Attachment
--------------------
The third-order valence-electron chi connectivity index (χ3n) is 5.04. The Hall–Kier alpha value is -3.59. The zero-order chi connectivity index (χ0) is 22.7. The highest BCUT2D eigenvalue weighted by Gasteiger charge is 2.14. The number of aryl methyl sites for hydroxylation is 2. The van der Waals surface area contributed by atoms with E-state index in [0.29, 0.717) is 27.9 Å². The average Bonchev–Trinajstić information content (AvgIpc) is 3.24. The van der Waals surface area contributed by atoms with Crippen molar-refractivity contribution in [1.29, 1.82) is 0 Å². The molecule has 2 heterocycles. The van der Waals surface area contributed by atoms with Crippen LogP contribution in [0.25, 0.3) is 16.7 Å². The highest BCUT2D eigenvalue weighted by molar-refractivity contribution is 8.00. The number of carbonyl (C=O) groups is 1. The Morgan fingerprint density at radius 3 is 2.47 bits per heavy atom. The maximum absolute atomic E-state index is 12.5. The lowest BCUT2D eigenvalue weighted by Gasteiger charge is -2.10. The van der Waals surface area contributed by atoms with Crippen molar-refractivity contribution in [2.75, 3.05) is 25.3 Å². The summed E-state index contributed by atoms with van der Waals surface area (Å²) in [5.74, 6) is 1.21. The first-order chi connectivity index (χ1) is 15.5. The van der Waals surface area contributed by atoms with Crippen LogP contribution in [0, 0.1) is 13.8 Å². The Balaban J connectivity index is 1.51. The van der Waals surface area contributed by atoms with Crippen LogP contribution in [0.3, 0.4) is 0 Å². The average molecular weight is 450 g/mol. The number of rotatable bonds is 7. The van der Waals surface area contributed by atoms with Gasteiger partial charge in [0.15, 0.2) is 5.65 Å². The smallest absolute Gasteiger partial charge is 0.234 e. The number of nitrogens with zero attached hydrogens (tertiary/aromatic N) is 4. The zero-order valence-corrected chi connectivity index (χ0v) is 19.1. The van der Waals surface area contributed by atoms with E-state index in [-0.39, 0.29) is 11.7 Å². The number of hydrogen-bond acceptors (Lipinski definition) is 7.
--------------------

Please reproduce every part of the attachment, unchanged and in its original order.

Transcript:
The third-order valence-electron chi connectivity index (χ3n) is 5.04. The Hall–Kier alpha value is -3.59. The zero-order chi connectivity index (χ0) is 22.7. The highest BCUT2D eigenvalue weighted by Gasteiger charge is 2.14. The number of aryl methyl sites for hydroxylation is 2. The van der Waals surface area contributed by atoms with E-state index in [0.29, 0.717) is 27.9 Å². The average Bonchev–Trinajstić information content (AvgIpc) is 3.24. The van der Waals surface area contributed by atoms with Crippen molar-refractivity contribution in [1.29, 1.82) is 0 Å². The molecule has 2 heterocycles. The van der Waals surface area contributed by atoms with Crippen LogP contribution in [0.25, 0.3) is 16.7 Å². The highest BCUT2D eigenvalue weighted by molar-refractivity contribution is 8.00. The number of carbonyl (C=O) groups is 1. The Morgan fingerprint density at radius 3 is 2.47 bits per heavy atom. The maximum absolute atomic E-state index is 12.5. The lowest BCUT2D eigenvalue weighted by Gasteiger charge is -2.10. The van der Waals surface area contributed by atoms with Crippen molar-refractivity contribution in [2.75, 3.05) is 25.3 Å². The summed E-state index contributed by atoms with van der Waals surface area (Å²) in [5.74, 6) is 1.21. The first-order chi connectivity index (χ1) is 15.5. The van der Waals surface area contributed by atoms with Crippen LogP contribution in [0, 0.1) is 13.8 Å². The Balaban J connectivity index is 1.51. The van der Waals surface area contributed by atoms with Crippen LogP contribution in [0.3, 0.4) is 0 Å². The average molecular weight is 450 g/mol. The number of rotatable bonds is 7. The van der Waals surface area contributed by atoms with Gasteiger partial charge in [0.15, 0.2) is 5.65 Å². The smallest absolute Gasteiger partial charge is 0.234 e. The number of nitrogens with zero attached hydrogens (tertiary/aromatic N) is 4. The zero-order valence-corrected chi connectivity index (χ0v) is 19.1. The van der Waals surface area contributed by atoms with E-state index in [-0.39, 0.29) is 11.7 Å². The number of hydrogen-bond acceptors (Lipinski definition) is 7.